“I usually say self-taught or that I dropped out after eighth grade and left home. The last time I used autodidact, someone said, ‘You can suck your own dick?’
‘No, but my life provides ample evidence that I know how to fuck myself.’”
“As a kid in church, I sat and listened to the sermon. The minister said, ‘Jesus suffered and so should we. It’s for our perfecting.’ I looked around. The congregation nodded. These people are nuts, I thought.”
Other times, the humor comes in subtle short observations. For instance, I chuckled at the narrator’s description of eating a “ridiculously large sandwich that marks me as some lunch size queen…” Been there. But, it’s not only the narrator who clearly has a good sense of humor. In particular, his late friend Paul hovers in the narrator’s semi-consciousness with a few one-liner zingers that snarky queer legends like Fran Lebowitz and Oscar Wilde could approve of. This includes, “Bitter is what stupid people call you when you won’t tolerate their bullshit,” “Opinions are not like assholes. I rarely find opinions pleasurable,” and my personal favorite, “Are you getting a case of the sinceres, dear?”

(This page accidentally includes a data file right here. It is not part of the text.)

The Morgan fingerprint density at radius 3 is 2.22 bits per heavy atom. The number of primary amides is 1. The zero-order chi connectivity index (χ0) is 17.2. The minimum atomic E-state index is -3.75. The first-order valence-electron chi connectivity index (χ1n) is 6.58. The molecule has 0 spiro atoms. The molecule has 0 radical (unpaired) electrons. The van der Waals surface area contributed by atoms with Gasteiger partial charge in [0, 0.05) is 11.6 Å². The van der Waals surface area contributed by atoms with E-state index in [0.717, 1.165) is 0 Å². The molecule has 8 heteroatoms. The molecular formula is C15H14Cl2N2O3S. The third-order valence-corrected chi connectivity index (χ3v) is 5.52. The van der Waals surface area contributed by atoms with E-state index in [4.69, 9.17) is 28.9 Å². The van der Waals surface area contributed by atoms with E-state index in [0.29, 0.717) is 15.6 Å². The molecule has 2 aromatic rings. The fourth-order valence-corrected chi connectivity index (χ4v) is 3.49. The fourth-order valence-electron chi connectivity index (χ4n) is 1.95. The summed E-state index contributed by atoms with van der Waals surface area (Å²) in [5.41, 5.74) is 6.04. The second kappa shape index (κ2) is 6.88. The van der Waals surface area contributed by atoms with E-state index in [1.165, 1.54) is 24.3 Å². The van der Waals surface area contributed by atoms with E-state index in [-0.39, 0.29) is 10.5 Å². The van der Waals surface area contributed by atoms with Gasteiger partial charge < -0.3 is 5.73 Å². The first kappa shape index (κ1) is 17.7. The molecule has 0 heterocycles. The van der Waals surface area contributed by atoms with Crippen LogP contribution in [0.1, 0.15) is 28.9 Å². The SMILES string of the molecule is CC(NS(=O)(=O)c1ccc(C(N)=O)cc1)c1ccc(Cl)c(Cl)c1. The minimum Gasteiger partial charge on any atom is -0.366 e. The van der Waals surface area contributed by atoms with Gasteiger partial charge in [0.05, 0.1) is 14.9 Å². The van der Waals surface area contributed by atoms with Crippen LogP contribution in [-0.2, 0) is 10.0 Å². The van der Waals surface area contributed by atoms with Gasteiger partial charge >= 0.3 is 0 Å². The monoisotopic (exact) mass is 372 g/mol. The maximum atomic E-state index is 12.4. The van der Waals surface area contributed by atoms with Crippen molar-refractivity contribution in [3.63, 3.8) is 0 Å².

Let’s face it, that sickness is spreading. Humor, at least these days, feels like a rare commodity. Just take a quick gander at Twitter and whatever unimportant argument is happening today. Not a whole lot of laughs to be found. But it’s not just tech platforms, the queer community (blech! As Lippens writes, “When I hear the word community, I think of the stoning scene in Shirley Jackson’s The Lottery.”) has seemingly abandoned its sense of humor, trading in bile-drenched satire for exhausting moral righteousness. Perhaps even more grating is the authority many seem to take in declaring what is and is not funny, as well as what can and cannot be transformed into humor. Tired. Turns out that along with our monsters, we lost our humor too (these things are likely related).